Our Cause for Paws jewelry line helps rescue dogs in danger
Cartier celebrates Love at 50 with a new necklace
Van Cleef’s Sweet Clovers is luck in a bracelet
The biggest red-carpet jewelry from the 2021 Oscars and Golden Globes
Emma Stone isn’t the type of gal to announce her engagement with a flashy emerald-cut rock, à la J.Lo. But it still came as a surprise when the actress posed for a low-key engagement announcement — on (now husband) Dave McCary’s Instagram — brandishing a ring not with a diamond in the center but a lustrous white . . . pearl.
“I think it’s a very cool and unique look,” says Scott Udell, vice president of London Jewelers, referring to Stone’s ring, which was created by Tokyo-based jeweler Kataoka. The $4,780 piece does include some small diamonds, forming the brand’s signature snowflake motif around the pearl. But its milky-white center orb is the star.
“That trend is in, but I don’t think the look is for everybody,” says Udell, adding that pearls can be a perilously delicate option for a ring that most women wear every day. (You’ll probably want to take off a piece with a pearl when swimming, working out or sleeping.) But he agrees that Stone’s idiosyncratic choice aligns with trends he’s seen over the past year.
“It’s just more subtle,” he says of the kinds of sparklers nabbing the spotlight since COVID-19 struck. “There’s maybe just a little bit more emotion or content that’s incorporated in [choosing] your engagement ring.”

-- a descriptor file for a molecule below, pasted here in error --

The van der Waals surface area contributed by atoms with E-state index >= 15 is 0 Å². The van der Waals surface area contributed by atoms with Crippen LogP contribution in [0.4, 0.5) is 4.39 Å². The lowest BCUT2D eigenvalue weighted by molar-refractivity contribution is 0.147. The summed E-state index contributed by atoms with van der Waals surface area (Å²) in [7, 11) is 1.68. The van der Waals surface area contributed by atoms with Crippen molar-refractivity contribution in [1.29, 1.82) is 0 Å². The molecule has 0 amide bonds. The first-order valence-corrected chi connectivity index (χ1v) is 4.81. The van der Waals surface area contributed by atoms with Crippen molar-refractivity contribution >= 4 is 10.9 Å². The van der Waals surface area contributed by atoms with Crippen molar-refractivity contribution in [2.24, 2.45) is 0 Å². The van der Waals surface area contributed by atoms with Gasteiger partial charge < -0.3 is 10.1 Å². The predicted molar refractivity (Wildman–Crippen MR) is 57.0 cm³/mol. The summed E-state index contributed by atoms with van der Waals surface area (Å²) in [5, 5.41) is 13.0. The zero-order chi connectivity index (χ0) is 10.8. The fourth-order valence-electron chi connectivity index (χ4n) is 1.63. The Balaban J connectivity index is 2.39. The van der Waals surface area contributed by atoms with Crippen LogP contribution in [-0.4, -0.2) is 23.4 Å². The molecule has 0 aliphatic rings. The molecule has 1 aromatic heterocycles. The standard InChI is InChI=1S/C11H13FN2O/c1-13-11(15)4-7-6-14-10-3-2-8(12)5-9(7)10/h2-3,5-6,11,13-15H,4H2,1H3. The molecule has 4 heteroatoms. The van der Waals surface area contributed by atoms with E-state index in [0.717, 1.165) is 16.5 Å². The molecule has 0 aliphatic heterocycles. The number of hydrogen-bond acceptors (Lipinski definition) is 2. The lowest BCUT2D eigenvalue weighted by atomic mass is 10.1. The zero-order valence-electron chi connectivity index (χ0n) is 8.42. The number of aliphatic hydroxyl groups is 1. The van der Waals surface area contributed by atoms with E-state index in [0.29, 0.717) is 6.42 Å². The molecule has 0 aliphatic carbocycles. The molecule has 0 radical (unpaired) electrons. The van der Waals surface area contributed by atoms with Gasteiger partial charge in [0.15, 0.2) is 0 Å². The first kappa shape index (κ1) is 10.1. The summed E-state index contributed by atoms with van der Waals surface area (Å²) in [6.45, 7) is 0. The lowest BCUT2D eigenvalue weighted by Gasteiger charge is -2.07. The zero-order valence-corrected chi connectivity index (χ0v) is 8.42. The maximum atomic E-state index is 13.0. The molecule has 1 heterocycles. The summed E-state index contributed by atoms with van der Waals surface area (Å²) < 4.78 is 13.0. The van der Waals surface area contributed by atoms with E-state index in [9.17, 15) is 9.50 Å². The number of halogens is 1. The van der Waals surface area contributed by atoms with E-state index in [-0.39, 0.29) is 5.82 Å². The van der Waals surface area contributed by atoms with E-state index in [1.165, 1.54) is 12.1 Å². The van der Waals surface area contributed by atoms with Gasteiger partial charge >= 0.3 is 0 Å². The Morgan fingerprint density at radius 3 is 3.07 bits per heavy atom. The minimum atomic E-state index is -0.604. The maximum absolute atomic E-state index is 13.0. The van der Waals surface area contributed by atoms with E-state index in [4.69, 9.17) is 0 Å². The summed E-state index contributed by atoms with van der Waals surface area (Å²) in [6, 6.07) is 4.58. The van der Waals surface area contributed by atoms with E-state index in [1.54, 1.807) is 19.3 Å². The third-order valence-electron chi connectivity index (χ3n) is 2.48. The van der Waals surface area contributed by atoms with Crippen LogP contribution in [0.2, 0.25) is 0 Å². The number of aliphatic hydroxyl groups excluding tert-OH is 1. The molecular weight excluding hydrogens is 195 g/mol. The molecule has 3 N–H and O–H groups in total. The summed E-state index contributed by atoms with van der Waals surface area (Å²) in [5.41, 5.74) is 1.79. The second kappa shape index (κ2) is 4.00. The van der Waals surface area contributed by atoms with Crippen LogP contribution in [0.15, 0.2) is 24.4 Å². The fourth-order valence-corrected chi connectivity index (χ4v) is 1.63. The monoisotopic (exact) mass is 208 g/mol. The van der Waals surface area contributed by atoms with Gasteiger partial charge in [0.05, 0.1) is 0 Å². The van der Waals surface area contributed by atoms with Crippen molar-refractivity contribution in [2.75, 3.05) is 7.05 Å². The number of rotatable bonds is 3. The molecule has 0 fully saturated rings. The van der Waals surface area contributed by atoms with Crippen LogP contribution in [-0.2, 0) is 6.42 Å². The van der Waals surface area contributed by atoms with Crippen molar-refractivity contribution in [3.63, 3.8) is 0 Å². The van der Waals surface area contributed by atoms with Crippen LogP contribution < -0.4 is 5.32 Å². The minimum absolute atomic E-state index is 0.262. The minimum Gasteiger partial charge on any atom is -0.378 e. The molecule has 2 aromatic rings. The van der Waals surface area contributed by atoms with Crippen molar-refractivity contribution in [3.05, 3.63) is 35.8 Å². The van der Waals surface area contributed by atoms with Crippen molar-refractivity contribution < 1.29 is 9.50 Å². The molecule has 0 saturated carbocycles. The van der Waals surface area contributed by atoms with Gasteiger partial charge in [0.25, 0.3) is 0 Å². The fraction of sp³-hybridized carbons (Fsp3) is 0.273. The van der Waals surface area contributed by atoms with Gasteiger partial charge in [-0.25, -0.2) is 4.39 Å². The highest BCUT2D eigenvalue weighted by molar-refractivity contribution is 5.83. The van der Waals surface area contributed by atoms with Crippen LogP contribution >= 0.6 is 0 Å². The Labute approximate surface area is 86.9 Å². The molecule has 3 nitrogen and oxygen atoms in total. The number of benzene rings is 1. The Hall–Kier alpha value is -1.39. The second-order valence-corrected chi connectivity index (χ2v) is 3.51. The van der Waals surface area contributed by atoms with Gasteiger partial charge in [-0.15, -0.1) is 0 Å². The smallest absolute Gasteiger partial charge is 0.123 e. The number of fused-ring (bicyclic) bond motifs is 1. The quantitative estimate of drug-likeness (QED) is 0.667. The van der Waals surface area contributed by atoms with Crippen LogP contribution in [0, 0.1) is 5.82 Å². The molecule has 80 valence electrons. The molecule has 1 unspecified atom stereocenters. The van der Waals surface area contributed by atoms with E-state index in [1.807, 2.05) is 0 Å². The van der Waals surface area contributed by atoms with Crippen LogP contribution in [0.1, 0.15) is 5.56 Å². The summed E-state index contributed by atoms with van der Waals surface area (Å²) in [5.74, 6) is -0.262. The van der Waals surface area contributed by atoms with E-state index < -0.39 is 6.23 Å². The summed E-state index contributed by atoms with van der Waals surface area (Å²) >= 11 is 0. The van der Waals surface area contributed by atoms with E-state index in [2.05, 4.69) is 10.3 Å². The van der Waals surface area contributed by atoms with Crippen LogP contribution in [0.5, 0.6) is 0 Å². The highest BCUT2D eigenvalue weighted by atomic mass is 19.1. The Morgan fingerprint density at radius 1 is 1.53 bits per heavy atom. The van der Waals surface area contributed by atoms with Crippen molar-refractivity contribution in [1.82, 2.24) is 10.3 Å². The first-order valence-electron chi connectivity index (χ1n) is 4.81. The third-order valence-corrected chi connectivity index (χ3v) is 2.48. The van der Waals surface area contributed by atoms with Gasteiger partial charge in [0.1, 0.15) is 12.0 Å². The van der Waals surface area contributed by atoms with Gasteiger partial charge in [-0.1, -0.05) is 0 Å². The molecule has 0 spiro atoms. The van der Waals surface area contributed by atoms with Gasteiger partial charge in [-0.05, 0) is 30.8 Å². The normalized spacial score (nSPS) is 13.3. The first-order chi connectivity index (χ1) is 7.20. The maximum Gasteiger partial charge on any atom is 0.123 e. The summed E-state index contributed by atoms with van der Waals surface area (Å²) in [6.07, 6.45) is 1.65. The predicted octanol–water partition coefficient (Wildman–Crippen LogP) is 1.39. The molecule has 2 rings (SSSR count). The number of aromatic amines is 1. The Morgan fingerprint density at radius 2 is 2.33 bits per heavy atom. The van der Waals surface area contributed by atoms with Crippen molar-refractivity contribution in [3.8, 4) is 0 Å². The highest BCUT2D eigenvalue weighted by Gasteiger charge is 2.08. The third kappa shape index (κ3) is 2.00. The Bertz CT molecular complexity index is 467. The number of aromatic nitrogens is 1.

Forget a diamond as big as the Ritz. Now, brides-to-be are looking for a ring that’s sweet, distinct and deeply personal.
“I’m seeing more and more people looking for something unique and special, or wanting to design their own ring,” says Lucrezia Buccellati, co-creative director of Buccellati, who in 2014 designed the 100-year-old jeweler’s first line of engagement rings. While her collection does feature diamonds, she also works with clients who want to incorporate, say, a sapphire or ruby as the centerpiece.
“The other day, some customers came in, and [they] wanted a ring with a stone that comes from their country,” she says, adding that she’s happy to oblige. “An engagement ring is an emotional piece that lasts forever and that will be passed down and become an heirloom,” she explains. “There’s a sentimental factor.”
Look no further than Ariana Grande, whose fiancé Dalton Gomez popped the question with an oval diamond set at an angle next to a radiant pearl. Fans immediately noted that the pearl looked similar to the one included on a ring Grande’s “nonna” made for her out of a vintage tie pin worn by the singer’s grandfather — amplifying the emotional depth of the object.
“It’s a beautiful, unique ring,” says Udell, adding that the oval-shaped diamond really makes the look.
“There’s nothing like a longer stone and the way it looks on the finger,” he explains. “It looks ‘spreadier’ and bigger and just lays really nicely.”
Jasmine Tookes has also been sporting an oval-shaped diamond. The Victoria’s Secret model took to Instagram in October to show off her $250,000 custom Ritani engagement ring, featuring a delicate gold band and the 7-carat jewel with a hidden halo and diamond-enhanced prongs.
“There have been a few celebrities in the past five years that have definitely put ovals on the map,” Udell says. “And it looks like they’re here to stay.”
Another trend Udell has noticed: bezel settings, like Lily Collins’ engagement ring. The one-of-a-kind piece — designed by Collins’ fiancé, director Charlie McDowell, with jeweler Irene Neuwirth — features a rose-cut diamond surrounded by a gold band that lets you see through the diamond.
The flat rose cut isn’t as sparkly — or popular — as a brilliant or cushion cut, but the vintage design has a nostalgic vibe that’s particularly appealing right now.
“A lot of people are going back to antique vintage engagement rings,” says Buccellati. “That antique look has a lot of romance to it.”
Share this article:
Source: Read Full Article